Artifacts from Andover’s Founding Family Examined in New Collaborative Workshop

Peering over artifacts from Andover’s past, students learned about the history of the Phillips family in a Libraries, Archives, Museums (LAMs) event titled “Meet the Phillipses,” in the Mural Room of Paresky Commons on Tuesday.

The workshop, contained exhibits from the Addison Gallery of American Art, the Robert S. Peabody Museum, the Archives, the Oliver Wendell Holmes Library (OWHL) and the Collection of Arts and Antiques, was intended to introduce students to the historical resources on campus. While the lunch focused mostly on Samuel Phillips and his wife, Phoebe Foxcroft Phillips, students also had the chance to examine artifacts from a recent archaeological dig on campus.

As part of the workshop, the Archives exhibited construction debris discovered during an archaeological dig at the site of the Phillips Mansion House, located across Main Street from the Memorial Bell Tower. The mansion house burned down in 1887 after serving as an inn and dorm.

“We were interested in having themes that would highlight as many institutions as possible… and also themes that we thought might be of interest to students and teachers,” said Paige Roberts, Director of the Archives and Special Collections.

The actual excavation of the mansion was completed by both students and faculty over Grandparent’s Weekend in 2013. The focus was on finding evidence of adjacent buildings in the areas surrounding the Mansion House.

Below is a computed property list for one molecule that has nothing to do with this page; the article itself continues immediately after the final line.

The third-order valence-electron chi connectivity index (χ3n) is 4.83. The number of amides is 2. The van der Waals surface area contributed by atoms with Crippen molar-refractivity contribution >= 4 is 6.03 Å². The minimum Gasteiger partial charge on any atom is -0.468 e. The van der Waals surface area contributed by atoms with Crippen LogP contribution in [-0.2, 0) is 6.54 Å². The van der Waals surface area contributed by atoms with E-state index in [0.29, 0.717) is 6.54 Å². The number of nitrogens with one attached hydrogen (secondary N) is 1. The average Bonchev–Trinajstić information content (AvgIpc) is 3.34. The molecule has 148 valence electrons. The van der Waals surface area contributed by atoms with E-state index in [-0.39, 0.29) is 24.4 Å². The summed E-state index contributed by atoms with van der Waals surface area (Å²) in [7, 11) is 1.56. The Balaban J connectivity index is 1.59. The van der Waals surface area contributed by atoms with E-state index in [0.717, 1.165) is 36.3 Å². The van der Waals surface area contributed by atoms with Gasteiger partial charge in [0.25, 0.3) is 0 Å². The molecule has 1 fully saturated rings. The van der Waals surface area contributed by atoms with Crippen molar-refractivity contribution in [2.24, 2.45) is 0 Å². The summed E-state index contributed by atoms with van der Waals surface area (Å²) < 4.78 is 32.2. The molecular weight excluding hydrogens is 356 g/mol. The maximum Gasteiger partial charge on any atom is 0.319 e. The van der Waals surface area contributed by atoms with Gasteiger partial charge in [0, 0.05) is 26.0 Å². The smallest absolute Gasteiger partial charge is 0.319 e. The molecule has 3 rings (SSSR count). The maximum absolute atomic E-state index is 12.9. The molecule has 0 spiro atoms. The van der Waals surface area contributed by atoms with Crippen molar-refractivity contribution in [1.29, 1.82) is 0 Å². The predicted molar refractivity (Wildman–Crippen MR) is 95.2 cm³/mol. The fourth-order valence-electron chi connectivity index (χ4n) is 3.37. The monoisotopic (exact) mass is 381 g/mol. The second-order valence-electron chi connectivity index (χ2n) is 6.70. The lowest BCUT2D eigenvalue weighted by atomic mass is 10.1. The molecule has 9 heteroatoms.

“The goal of the excavation was to locate the foundation of the house, if possible. Old campus maps gave us an idea of where to look, but the landmarks have changed so much since the house burned down that it was not immediately apparent where the foundation would be,” wrote Marla Taylor, Collections Manager of the Peabody Museum, in an email to The Phillipian.

The Addison presented an 18th-century teapot owned by the Phillips family, engraved with various elements from the Foxcroft coat of arms. This teapot is said to be the same teapot used to serve George Washington when he had tea with the Phillips family, according to Nile Blunt, Instructor in History and coordinator of Andover’s Collection of Arts and Antiques.

According to Taylor, LAMs hopes to pool the resources of the Addison, the Peabody, the OWHL and the archives on campus to let students, faculty and staff realize the available resources that can be incorporated into classes.

“Whether it’s the Collection of Arts and Antiques or the Archives or the OWHL or the [Addison] or the [Peabody], we want to make sure that people can get a sense of the kinds of objects, the kinds of documents that are in these collections and really learn from them, understand them, see them and interact with them in some ways,” said Blunt.

“I think living [at Andover] is a really extraordinary privilege, and so learning more about it and finding the resources to know more about it is really important… I think education about the history of the school itself and the objects that really tell the story of the school is really important,” he continued.